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Election 2012: NPP to compromise with its adversaries?

Sat, 16 Mar 2013 Source: Bokor, Michael J. K.

By Dr. Michael J.K. Bokor

Tuesday, March 15, 2013

The Supreme Court has adjourned 'sine die' the NPP’s lawsuit, and instructed the parties to the case (that is, the three NPP petitioners led by the Akufo-Addo, on the one hand, and President Mahama (first respondent), the Electoral Commission (2nd Respondent), and the NDC (joinder)), on the other hand, to decide on the memorandum of issues they want the court to determine.

Consequently, the Court has ordered the parties involved to ensure within 7 days that they agree on the issues to be determined by the court or inform the registry of the court if they fail to reach an agreement for the Court itself to determine the memorandum of issues.

Several intriguing issues stand out in this directive by the Supreme Court that tells me clearly the direction in which the lawsuit is moving. The Supreme Court’s adjournment of the case “sine die” (indefinitely), which is unusual but indicative of the long, winding route that this lawsuit will take is in and of itself interesting. Those calling for an expeditious determination of the petition had better think twice.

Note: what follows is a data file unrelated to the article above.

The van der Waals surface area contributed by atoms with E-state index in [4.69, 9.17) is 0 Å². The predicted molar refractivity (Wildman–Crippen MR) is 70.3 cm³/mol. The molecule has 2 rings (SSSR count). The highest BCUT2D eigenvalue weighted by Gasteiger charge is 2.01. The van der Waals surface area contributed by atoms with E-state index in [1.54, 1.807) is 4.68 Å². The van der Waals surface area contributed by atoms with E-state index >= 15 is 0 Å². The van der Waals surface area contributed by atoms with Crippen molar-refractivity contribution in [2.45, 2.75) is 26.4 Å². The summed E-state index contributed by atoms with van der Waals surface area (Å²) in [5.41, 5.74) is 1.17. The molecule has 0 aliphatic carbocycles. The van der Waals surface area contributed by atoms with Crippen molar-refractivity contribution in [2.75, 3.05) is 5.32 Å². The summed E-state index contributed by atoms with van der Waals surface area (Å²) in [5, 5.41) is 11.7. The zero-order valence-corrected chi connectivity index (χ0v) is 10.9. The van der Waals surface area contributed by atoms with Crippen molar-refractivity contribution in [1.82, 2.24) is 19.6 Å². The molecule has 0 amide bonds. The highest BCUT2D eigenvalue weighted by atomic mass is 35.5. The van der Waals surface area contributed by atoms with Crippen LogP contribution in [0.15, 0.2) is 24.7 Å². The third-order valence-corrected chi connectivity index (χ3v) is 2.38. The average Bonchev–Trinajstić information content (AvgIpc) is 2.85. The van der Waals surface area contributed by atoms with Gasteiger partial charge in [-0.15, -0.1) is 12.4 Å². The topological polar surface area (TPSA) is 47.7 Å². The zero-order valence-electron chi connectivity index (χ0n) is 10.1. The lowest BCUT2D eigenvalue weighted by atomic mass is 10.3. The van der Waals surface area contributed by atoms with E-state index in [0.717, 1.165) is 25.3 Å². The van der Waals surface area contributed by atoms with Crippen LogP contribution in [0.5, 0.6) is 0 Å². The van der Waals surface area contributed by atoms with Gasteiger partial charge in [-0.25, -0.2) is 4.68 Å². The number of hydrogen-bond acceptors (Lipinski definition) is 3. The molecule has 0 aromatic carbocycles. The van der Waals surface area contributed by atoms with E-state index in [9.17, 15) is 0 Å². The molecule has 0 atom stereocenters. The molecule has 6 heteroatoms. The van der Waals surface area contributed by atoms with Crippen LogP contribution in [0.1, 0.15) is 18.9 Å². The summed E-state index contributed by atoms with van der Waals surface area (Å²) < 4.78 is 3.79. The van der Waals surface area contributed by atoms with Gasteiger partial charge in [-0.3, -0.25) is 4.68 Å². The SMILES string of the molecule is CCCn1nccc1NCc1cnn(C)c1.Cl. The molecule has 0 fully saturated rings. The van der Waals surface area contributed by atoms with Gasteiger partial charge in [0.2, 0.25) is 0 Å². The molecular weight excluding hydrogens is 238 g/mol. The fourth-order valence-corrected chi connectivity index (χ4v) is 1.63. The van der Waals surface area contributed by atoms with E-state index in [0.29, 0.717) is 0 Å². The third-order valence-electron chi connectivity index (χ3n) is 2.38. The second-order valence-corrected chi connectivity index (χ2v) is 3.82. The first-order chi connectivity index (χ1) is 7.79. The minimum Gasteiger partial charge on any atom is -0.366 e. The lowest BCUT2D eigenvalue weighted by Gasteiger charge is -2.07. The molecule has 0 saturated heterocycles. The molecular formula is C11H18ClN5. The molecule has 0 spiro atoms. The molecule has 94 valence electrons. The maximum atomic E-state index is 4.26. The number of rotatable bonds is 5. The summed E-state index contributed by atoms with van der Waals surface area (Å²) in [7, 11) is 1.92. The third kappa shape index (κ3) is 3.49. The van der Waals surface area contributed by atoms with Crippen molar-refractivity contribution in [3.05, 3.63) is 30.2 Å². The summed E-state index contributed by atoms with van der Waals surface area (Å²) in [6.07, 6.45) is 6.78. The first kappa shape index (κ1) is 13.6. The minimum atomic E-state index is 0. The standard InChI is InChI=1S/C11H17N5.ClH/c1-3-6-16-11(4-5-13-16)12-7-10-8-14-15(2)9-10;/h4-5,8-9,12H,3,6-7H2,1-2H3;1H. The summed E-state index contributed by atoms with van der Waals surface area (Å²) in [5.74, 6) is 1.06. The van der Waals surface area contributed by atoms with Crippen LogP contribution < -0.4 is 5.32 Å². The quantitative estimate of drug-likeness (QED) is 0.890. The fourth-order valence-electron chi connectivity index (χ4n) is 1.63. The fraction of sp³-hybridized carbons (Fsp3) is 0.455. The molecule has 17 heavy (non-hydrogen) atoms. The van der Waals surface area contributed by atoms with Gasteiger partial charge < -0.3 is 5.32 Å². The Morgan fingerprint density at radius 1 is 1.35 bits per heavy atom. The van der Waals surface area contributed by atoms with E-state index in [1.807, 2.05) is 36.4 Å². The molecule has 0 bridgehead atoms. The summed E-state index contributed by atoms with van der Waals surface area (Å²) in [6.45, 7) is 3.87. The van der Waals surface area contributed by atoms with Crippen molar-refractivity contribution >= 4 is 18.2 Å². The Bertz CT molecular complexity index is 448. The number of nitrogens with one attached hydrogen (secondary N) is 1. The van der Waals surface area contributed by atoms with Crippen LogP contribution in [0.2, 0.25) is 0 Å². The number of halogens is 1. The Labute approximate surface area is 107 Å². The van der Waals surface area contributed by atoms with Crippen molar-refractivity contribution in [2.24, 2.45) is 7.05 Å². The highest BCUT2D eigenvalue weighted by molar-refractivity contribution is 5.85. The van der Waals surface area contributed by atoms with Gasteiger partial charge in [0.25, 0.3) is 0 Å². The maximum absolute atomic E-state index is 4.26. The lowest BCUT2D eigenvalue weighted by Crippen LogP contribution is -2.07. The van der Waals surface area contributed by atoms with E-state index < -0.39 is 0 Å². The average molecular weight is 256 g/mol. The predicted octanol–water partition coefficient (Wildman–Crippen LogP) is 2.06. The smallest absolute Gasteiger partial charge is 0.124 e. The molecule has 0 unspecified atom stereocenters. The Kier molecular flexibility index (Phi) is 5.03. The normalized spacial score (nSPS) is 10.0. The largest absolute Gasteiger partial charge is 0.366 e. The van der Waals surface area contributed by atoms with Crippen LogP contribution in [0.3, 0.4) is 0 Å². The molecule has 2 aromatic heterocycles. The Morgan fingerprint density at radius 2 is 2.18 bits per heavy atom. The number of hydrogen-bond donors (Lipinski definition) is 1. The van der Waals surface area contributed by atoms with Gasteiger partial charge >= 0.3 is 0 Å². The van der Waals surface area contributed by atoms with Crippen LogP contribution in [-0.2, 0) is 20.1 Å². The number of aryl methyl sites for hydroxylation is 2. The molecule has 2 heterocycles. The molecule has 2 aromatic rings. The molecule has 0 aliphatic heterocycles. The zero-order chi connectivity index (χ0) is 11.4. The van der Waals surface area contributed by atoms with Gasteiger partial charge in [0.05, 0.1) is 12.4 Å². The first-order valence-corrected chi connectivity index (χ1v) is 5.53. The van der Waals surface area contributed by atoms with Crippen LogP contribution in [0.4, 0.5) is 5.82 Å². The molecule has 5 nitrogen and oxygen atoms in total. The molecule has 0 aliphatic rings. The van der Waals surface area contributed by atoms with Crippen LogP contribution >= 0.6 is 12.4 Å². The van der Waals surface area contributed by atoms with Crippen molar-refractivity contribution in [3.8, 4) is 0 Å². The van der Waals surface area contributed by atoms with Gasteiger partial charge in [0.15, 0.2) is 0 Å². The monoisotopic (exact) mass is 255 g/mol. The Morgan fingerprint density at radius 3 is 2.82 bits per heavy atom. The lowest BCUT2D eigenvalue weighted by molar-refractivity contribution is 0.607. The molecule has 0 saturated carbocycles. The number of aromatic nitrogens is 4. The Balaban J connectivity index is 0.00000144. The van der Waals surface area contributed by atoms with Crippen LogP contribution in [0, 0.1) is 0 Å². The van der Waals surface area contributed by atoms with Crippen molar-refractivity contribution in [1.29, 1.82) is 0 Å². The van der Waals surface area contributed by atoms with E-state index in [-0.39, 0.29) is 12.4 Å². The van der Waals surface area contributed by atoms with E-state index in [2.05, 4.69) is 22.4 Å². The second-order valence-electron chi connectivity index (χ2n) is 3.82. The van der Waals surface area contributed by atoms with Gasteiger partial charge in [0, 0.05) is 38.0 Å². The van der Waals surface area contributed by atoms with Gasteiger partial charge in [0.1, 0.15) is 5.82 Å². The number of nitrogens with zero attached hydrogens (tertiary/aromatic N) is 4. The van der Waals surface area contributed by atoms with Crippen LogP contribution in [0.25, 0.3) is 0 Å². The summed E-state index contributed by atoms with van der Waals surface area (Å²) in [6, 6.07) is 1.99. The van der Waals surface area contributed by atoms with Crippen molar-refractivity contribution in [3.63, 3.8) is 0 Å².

The need for the parties involved in the suit to decide on the specific issues that they want the Court to determine is clearly intriguing, for several reasons. Does the Court think that all these parties will ever agree on common issues to be determined by it?

To be clear on this aspect, it is important to observe here that the memorandum of issues refers to the aspects of the petition that the petitioners raised in their application for directions in court and that of President Mahama, stating the specific areas of interest to him (also captured in an application made to the Court).

Obviously, both the NPP petitioners and President Mahama aren’t on the same page concerning the issues of interest to them. Simply put, they have no common ground except that they come into contact only because there is a petition before the Supreme Court challenging the outcome of Election 2012. What the NPP’s petitioners want isn’t exactly what President Mahama wants the Court to do in determining the lawsuit. In other words, the two have different issues in their applications. Is that conflict of interest what the Court is asking them to “synchronize” so they can agree on the specific aspects for the Court to determine?